Cannabis India | Obscure German Prog Rock | Interview
Cannabis India was founded in 1971 in the region of Düsseldorf. The band was influenced by The Nice and later on by Emerson, Lake & Palmer. Their organ-player Oliver Petry studied piano from the early age. Together with drummer Rüdiger Braune and bassist Dirk Fleck, Cannabis India represented technically uncompromised progressive rock.
“The audience went wild for our music”
Would you like to talk a bit about your background? Where and when did you grow up? Was music a big part of your family life?
Oliver Petry: I grew up in Cologne and Wuppertal in the mid-50s. My mother sang in the opera and in the church choir when she was younger, my father played the accordion and the piano from time to time.
My parents owned a lot of jazz records and so my first encounter with music, apart from the usual lullabies my mother sang me to fall asleep, was jazz. I can still remember the ‘Tiger Rag’ by Satchmo and records by Lionel Hampton, Erroll Garner and Duke Ellington. This style of music fascinated me and has remained so until today.
Were you part of any bands before forming Cannabis India?
Cannabis India was born out of the Top 40 cover band ‘The Futures’. They were looking for a singer and after I sang ‘Yer Blues’ by the Beatles and ‘Child in Time’ by Deep Purple at an audition, I joined the band. They had an organist who unfortunately couldn’t really play well and so over time I also took over the part of the organist. Some members left the band for various reasons and in the end there were only three of us. Since I had started composing my own songs relatively early after many years of classical piano training, we decided to change our name to Cannabis India and only play our own material.
“The local narcotics squad eyed us suspiciously, much to our amusement.”
The name was quite something for the times. Did you travel to India and were inspired by it?
No, neither of us had ever been to India. I had read an article about Cannabis Indica in one of my mother’s women’s magazines and thought it would be a cool name for a band. However, I had overlooked the ‘c’ in Indica and so it became Cannabis India. Nevertheless, the local narcotics squad eyed us suspiciously, much to our amusement.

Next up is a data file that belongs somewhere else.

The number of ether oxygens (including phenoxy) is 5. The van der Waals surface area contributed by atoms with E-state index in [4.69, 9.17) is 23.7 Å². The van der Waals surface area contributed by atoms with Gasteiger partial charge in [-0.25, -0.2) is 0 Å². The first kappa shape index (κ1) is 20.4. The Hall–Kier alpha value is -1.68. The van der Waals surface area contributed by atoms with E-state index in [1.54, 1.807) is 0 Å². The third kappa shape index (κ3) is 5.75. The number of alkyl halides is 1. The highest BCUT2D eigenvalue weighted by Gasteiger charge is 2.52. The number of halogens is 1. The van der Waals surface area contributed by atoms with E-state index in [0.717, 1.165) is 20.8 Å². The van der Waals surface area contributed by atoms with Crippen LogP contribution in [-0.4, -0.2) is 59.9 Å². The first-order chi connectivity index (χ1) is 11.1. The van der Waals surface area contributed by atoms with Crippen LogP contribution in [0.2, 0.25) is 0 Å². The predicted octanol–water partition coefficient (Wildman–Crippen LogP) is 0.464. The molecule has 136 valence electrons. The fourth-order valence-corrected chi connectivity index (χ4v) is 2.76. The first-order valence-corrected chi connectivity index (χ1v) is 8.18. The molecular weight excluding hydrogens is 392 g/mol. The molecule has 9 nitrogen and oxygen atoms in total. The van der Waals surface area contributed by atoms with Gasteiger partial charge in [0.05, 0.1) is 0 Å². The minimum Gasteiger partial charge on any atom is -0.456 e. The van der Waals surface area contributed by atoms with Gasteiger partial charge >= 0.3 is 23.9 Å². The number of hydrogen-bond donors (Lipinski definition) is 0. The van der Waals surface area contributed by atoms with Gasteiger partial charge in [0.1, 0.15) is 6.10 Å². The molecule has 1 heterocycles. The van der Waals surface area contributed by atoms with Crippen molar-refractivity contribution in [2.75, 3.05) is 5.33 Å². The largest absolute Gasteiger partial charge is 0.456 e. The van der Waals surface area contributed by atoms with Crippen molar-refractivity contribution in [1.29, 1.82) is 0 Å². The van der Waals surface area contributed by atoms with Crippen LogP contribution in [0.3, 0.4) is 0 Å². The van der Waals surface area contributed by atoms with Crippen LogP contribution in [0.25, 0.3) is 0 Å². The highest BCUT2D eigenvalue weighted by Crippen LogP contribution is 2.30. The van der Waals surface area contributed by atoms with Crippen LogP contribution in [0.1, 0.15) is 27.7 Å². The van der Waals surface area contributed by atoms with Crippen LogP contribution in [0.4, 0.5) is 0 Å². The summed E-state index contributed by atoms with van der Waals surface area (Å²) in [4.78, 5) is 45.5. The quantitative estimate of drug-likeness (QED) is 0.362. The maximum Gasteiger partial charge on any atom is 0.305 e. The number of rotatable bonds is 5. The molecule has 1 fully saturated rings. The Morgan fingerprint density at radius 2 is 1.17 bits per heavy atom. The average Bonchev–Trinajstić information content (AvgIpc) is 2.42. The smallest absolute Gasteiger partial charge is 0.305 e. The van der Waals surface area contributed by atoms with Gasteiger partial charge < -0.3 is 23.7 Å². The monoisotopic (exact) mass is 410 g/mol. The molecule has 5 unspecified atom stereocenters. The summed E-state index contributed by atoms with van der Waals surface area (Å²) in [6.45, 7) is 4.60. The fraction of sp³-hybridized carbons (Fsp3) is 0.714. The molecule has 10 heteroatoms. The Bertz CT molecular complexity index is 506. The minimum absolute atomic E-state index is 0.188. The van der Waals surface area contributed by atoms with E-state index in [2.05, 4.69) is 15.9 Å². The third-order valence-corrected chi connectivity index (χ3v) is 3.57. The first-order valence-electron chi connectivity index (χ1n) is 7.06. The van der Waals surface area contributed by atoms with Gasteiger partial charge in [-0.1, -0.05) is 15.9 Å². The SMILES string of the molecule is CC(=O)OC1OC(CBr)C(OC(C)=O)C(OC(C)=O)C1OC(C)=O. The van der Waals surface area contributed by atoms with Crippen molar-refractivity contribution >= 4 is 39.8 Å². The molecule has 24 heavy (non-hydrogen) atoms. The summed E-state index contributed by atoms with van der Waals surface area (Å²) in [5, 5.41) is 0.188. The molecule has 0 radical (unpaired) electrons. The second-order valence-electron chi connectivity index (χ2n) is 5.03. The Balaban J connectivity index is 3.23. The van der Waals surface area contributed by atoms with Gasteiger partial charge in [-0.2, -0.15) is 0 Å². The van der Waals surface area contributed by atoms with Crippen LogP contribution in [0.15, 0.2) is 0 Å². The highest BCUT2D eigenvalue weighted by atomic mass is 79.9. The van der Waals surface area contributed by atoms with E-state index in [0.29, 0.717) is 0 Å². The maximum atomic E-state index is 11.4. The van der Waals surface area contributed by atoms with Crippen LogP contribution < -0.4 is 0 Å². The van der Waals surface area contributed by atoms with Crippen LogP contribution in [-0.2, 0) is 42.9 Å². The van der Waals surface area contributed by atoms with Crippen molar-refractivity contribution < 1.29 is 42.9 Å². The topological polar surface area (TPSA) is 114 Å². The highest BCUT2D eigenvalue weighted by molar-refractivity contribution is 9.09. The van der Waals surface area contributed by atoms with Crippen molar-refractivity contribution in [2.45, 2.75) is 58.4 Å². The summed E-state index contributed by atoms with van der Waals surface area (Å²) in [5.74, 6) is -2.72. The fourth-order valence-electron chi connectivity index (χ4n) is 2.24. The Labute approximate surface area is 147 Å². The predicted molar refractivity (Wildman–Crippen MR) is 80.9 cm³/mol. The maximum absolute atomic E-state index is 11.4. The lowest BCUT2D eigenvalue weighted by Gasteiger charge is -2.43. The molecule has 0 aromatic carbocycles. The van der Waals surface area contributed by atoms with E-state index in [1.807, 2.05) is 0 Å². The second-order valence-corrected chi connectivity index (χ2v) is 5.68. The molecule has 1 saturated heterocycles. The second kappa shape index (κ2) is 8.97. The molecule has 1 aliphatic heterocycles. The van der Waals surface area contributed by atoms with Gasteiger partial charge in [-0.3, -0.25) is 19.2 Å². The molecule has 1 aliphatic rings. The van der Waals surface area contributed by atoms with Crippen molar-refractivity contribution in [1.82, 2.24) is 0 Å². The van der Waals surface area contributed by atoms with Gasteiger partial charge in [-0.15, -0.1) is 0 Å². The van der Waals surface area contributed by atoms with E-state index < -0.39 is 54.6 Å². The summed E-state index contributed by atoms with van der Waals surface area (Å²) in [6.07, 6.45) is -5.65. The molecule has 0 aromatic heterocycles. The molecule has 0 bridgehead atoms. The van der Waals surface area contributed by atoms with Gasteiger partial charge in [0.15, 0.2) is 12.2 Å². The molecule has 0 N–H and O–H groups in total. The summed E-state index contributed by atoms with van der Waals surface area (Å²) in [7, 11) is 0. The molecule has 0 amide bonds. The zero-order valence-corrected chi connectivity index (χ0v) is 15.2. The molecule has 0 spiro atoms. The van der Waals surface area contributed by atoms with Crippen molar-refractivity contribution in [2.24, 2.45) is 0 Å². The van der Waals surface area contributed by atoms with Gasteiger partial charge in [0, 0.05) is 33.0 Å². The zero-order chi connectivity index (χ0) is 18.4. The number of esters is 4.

What influenced the band’s sound?
Bands like Ekseption, Emerson, Lake & Palmer, Gentle Giant, and Uriah Heep were an important inspiration for a band with drums, bass and organ. Rüdiger Braune was actually a rhythm guitarist in ‘The Futures’ and then switched to drums. Dirk Fleck sometimes cursed, because it wasn’t always easy for him to play the bass lines that I had composed on the piano. All in all, my compositions at that time were a melange of many influences, from the Beatles to the established prog rock bands.
What’s the story behind ‘SWF Session 1973’?
Our manager, the former organist, sent out many tapes with recordings from the rehearsal room to all kinds of radio stations and promoters. As a result, we received an invitation from the SWR Popshop. After seeing the film Clockwork Orange by Kubrick, I was thrilled by the soundtrack and decided to adapt Beethoven’s ninth symphony for our band. The editor in charge at SWR must have liked that.
How come you never recorded an album?
I can’t for the life of me remember exactly when the band broke up, maybe 1973 or 74. In any case, we only had our music in mind, live performances were important to us and getting a record deal was not an issue. All I can say is that we never tried to get one. In 1977, Rüdiger, Dirk and I met again in the band of former Kraftwerk member Eberhard Kranemann, ‘Fritz Müller Rock’, and recorded an album in Conny Plank’s studio in Wolperath, but that’s another story.